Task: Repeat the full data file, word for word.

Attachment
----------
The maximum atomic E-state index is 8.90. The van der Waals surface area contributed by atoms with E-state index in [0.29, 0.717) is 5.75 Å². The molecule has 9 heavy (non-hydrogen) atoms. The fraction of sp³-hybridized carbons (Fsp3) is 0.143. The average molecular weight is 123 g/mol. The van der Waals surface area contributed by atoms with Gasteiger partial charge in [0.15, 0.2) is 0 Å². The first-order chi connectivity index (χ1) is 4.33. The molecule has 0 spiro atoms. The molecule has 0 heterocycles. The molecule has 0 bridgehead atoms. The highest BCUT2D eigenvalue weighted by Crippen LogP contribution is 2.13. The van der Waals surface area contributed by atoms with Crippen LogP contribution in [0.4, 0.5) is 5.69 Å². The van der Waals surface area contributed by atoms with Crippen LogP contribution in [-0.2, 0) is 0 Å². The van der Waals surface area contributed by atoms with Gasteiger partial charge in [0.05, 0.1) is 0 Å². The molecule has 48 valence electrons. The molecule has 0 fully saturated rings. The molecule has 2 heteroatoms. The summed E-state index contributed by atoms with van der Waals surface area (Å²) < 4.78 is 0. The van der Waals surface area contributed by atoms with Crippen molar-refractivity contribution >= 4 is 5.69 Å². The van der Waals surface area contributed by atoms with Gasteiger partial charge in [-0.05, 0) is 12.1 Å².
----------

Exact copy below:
The maximum atomic E-state index is 8.90. The van der Waals surface area contributed by atoms with E-state index in [0.29, 0.717) is 5.75 Å². The molecule has 9 heavy (non-hydrogen) atoms. The fraction of sp³-hybridized carbons (Fsp3) is 0.143. The average molecular weight is 123 g/mol. The van der Waals surface area contributed by atoms with Gasteiger partial charge in [0.15, 0.2) is 0 Å². The first-order chi connectivity index (χ1) is 4.33. The molecule has 0 spiro atoms. The molecule has 0 heterocycles. The molecule has 0 bridgehead atoms. The highest BCUT2D eigenvalue weighted by Crippen LogP contribution is 2.13. The van der Waals surface area contributed by atoms with Crippen LogP contribution in [0.4, 0.5) is 5.69 Å². The van der Waals surface area contributed by atoms with Crippen LogP contribution in [-0.2, 0) is 0 Å². The van der Waals surface area contributed by atoms with Gasteiger partial charge in [0.05, 0.1) is 0 Å². The molecule has 48 valence electrons. The molecule has 0 fully saturated rings. The molecule has 2 heteroatoms. The summed E-state index contributed by atoms with van der Waals surface area (Å²) < 4.78 is 0. The van der Waals surface area contributed by atoms with Crippen molar-refractivity contribution >= 4 is 5.69 Å². The van der Waals surface area contributed by atoms with Gasteiger partial charge in [-0.05, 0) is 12.1 Å².